movant is entitled to judgment as a matter of law."
Fed.R.Civ.P. 56(a). Material facts are those that could
affect the outcome of the proceeding, and "a dispute
about a material fact is 'genuine' if the evidence is
sufficient to permit a reasonable jury to return a verdict
for the nonmoving party." Lamont v. New Jersey,
637 F.3d 177, 181 (3d Cir. 2011) (citing Anderson v.
Liberty Lobby, Inc., 477 U.S. 242, 248 (1986);
Celotex Corp. v. Catrett, 477 U.S. 317, 322-23
moving party bears the initial burden of proving the absence
of a genuinely disputed material fact. See Celotex,
477 U.S. at 321. The burden then shifts to the non-movant to
demonstrate the existence of a genuine issue for trial, and
the court must view the evidence in the light most favorable
to the non-moving party. See Matsushita Elec. Indus. Co.,
Ltd. v. Zenith Radio Corp.,475 U.S. 574, 587 (1986);
Williams v. Borough of West Chester, Pa., 891 F.2d
458, 460-61 (3d Cir. 1989); Scott v. Harris, 550
U.S. 372, 380 (2007). An assertion of whether or not a fact
is genuinely disputed must be supported either by citing to
"particular parts of materials in the record, including
depositions, documents, electronically stored information,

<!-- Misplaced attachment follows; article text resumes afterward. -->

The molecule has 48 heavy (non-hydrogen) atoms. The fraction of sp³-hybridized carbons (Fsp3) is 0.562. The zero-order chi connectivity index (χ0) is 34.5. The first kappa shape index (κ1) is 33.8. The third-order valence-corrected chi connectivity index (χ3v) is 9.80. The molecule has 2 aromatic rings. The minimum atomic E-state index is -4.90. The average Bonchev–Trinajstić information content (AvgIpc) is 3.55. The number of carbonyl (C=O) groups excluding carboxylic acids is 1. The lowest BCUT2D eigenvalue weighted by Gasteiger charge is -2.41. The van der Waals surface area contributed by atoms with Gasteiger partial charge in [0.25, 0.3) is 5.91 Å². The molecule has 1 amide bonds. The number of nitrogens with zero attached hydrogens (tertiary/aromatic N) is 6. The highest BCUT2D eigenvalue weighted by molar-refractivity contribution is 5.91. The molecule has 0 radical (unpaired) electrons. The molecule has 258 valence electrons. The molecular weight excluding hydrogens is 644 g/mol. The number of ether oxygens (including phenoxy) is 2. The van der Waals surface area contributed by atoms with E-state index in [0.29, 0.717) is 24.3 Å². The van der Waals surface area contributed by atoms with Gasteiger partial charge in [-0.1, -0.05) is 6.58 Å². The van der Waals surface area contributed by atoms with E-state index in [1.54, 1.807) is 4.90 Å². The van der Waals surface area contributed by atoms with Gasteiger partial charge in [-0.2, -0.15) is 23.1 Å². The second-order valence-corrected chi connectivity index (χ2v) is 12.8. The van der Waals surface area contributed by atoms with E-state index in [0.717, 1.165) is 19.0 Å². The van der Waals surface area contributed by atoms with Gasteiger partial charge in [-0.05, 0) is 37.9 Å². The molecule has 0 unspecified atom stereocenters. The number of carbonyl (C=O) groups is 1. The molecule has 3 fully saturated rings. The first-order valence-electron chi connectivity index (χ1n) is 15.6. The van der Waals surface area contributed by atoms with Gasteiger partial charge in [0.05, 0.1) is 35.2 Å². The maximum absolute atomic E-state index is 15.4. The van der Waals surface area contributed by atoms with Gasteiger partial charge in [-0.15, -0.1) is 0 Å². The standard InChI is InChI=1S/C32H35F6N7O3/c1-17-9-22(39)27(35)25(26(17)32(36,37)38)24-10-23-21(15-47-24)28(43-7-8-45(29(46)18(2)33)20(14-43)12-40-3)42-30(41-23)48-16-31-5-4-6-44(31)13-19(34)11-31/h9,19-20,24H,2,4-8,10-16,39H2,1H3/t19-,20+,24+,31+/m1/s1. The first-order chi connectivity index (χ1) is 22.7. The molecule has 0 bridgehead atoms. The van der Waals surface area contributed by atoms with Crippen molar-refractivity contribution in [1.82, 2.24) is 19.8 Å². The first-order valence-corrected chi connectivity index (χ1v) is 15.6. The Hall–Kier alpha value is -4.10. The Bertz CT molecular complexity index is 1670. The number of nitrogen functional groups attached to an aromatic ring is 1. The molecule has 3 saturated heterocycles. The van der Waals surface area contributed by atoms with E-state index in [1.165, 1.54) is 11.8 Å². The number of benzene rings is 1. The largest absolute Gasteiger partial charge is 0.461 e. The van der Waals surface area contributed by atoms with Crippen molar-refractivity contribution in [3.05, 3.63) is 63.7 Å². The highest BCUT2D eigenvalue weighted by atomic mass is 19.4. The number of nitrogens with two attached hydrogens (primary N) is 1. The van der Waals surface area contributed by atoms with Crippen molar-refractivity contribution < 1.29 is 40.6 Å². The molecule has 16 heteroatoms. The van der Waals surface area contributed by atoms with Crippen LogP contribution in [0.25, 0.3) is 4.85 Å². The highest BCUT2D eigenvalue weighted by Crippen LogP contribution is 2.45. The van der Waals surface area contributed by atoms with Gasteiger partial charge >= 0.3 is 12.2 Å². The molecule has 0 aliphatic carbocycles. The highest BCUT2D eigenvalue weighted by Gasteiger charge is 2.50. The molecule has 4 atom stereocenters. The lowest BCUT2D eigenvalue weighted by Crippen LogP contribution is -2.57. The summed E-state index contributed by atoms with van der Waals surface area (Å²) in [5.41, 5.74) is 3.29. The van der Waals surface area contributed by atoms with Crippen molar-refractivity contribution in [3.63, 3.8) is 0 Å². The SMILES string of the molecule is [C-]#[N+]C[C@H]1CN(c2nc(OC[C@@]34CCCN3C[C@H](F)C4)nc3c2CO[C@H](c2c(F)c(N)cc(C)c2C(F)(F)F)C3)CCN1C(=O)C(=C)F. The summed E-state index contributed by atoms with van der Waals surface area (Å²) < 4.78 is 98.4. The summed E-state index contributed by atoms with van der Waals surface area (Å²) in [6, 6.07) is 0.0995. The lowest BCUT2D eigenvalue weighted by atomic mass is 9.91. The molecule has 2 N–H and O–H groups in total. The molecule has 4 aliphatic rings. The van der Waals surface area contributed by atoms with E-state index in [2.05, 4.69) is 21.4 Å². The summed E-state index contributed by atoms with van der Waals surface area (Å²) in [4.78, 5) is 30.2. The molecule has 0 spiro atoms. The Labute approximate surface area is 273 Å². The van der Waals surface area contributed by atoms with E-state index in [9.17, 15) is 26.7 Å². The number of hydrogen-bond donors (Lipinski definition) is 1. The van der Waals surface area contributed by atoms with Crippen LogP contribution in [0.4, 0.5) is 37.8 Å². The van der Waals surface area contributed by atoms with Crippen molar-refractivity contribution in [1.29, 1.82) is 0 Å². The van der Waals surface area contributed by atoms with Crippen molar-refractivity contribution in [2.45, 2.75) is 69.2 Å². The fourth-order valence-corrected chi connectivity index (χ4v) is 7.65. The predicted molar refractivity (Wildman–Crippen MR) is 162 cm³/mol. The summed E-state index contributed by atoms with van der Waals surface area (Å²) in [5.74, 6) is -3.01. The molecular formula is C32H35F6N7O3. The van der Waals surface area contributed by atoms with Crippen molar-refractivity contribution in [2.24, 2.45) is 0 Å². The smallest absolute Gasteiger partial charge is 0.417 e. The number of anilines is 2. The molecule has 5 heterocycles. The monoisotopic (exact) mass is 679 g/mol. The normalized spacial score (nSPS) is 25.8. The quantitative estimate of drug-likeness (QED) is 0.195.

affidavits or declarations, stipulations (including those
made for purposes of the motion only), admissions,
interrogatory answers, or other materials," or by
"showing that the materials cited do not establish the
absence or presence of a genuine dispute, or that an adverse
party cannot produce admissible evidence to support the
fact." Fed.R.Civ.P. 56(c)(1)(A) & (B). To defeat a
motion for summary judgment, the nonmoving party must
"do more than simply show that there is some
metaphysical doubt as to the material facts."
Matsushita, 475 U.S. at 586. The "mere
existence of some alleged factual dispute between the parties
will not defeat an otherwise properly supported motion for
summary judgment;" rather, there must be enough evidence
to enable a jury to reasonably find for the non-moving party
on the issue. See Anderson, 477 U.S. at 247-49.
"If the evidence is merely ...